Salem, Massachusetts is full of history. From being one of the first fishing villeges in the new world, to the infamous Salem Witch Trials less than 80 years later, there’s so much to see and do in this quaint little New England town. Last weekend I woke a few of my friends up early and made them join me for the three hour trek to Salem. We are lucky enough to be able to make this trip a quick day, but I would recommend a weekend if you really want to imurse yourself in the witchary.
October is the busiest month for tourism in Salem for obvious reasons. So definitely be prepared for a lot of people, and a lot of strollers.
What we did:
the Old Burying Point Cemetery and Salem Witch Trials Memorial
First touristy spot we stumble upon was the Old Burying Point Cemetery and the Salem Witch Trials Memorial. I have this weird little love for ridiculously old cemeteries. It’s so crazy to see the families together, and try to figure out what their family relationships were like. Like why are there three *** buried next to each other.
Then we headed just outside the cemetery to the Salem Witch Trials Memorial. This is a memorial to the 19 women who were killed in 1693 after being accused of witchcraft.
Haunted Biz Baz Street Fair
Right on the other side of the Peabody Essex Museum is Essex Street where vendors lined the streets selling homemade goods. But if you aren’t there on a weekend they are having the Biz Baz Street Fair there are plenty of stores and museums to wander in and out of. We visited the first weekend of October, which is also one of the busiest weekend of the season. There were strollers and people everywhere. This area is somewhere I would probably not run too next time. Instead maybe visiting during a slower time of year would be better.
Artists’ Row and Salem Town Hall
This beautiful area was a great place to stop inside a few shops, snap a few photos and check out local artist’s work. Starting on coble stone Front St. where there are clothing shops and souvenir shops, we stopped in front of Salem Old Town Hall. Directly across the street we headed down the small ally known as Artists’ Row. A few small shacks line the ally with wood carvings, ceramic pieces of art and plates. This was such a good little find if you like supporting and appreciate local artists.
Where we ate:
Salem Beer Works
For the past 25 years this restaurant has been brewing beer throughout their seven locations in Massachusetts. We headed straight here after parking our car in Salem, and started with a spicy Bloody Mary while we waited for our table to be ready. With bacon mac and cheese on their specials menu the weekend we were visiting Salem, we knew exactly what to share as an appetizer as soon as we sat down. Absolutely amazing. For our meals, the three of us got a burger, a haddock sandwich, and a fried chicken sandwich. All of which were ehhh. Nothing great. I didn’t get to try any of their beers while we were there, but definitely something on my to do list for next time I visit.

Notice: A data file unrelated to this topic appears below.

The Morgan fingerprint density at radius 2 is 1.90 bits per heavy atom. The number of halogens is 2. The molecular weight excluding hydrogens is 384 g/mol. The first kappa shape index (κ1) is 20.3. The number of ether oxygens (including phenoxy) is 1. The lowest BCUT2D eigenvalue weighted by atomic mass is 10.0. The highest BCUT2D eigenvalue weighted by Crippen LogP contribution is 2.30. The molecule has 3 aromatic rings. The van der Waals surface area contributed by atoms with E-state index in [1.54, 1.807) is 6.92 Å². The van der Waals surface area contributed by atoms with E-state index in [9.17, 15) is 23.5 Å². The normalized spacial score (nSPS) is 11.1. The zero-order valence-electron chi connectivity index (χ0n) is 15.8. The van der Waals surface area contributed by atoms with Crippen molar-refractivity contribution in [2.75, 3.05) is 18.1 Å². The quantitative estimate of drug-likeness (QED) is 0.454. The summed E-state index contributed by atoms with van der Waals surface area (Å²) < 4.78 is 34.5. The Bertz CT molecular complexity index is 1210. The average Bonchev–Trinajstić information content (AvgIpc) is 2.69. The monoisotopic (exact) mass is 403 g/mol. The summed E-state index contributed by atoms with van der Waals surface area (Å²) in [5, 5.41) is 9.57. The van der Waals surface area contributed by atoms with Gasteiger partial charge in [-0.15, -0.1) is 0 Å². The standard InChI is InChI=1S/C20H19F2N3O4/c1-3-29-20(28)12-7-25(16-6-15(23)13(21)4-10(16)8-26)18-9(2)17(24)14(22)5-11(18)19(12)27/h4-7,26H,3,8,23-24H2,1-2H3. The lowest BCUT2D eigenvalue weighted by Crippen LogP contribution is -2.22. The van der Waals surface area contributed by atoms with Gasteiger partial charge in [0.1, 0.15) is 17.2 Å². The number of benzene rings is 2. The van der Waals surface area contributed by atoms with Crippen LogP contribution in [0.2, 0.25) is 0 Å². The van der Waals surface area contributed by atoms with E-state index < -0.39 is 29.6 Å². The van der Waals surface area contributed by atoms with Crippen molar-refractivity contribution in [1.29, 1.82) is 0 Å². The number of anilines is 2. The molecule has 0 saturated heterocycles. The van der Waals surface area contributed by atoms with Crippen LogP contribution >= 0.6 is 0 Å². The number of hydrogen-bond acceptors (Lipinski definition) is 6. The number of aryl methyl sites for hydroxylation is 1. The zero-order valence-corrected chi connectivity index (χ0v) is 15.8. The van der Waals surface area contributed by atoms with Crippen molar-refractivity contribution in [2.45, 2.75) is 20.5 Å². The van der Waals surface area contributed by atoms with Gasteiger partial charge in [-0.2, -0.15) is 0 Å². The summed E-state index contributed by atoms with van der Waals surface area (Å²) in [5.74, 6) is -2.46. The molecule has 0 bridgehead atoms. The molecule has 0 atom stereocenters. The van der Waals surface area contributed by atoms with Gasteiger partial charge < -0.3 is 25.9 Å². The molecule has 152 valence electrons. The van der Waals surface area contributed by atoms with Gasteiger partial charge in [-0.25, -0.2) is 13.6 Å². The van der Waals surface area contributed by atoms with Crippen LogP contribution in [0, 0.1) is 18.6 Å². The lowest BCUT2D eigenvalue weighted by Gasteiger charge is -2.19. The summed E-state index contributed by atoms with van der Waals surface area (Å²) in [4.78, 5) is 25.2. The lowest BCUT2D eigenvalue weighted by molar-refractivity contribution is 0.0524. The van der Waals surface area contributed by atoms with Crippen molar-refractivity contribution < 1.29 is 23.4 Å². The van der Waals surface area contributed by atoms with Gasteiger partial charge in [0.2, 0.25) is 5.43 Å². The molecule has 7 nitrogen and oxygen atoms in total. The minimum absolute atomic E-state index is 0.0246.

Sea Level Oyster Bar
After walking around all day we needed to take a seat for a minute and grab a small bite before we headed out on our three hour drive home. We stopped over by the Derby Waterfront District to get something to eat at Sea Level Oyster Bar. This duel level, inside-outside oyster bar was delicious and I wish we had found it earlier to enjoy a full meal. Two of us had their New England Clam Chowder was fantastic, and I’m not a raw bar type of girl, but the size of the oyster’s my friend got were out of control! This is absolutely a place to head over to, if not for food, at least for a drink with a view.
Brew Box on Essex
I love me a good coffee shop. Being as basic as they come, I am always be happy with a Starbucks, but when I’m able to find a mom and pop coffee shop, I take advantage. This cute little shop along Essex St. is worth a stop in. And supporting local mom and pop shops is always a good thing.
Depending on the time of year you are visiting Salem, parking can be a definite issue and hassle. As we headed toward Derby St. we took a right on Margin St. and parked at a Napa Auto Parts for $20. Across the street the high school cheerleaders were also running a parking lot. While a little out of the way, the walk wasn’t too bad and not fighting the line of traffic to find parking was worth the walk.
Salem Willows Park – At the tip of the peninsula in Salem sits Salem Willow Park. I looks absolutely beautiful and next time will definitely be on my list of places to check out.
The Witch House – The home of Judge Corwin, known for the Salem Witch Trials, his home offers guided and self guided tours with seasonal hours of operation.
The House of Seven Gabels – This famous home of merchant John Turner is a staple in Salem history and deserves a visit.
2 thoughts on “Day Trip to Salem, MA”
The Salem Willows and the House of Seven Gables are definitely worth visiting, especially during the summer! Also, a great place to park in Salem is actually the parking garage at the train station. There are a lot more spaces and it’s not too expensive. Though if you’re going to the Salem Willows, it’s best to park there because it’s a far walk from downtown.
Thanks for the advise! Love hearing about more new places to check out!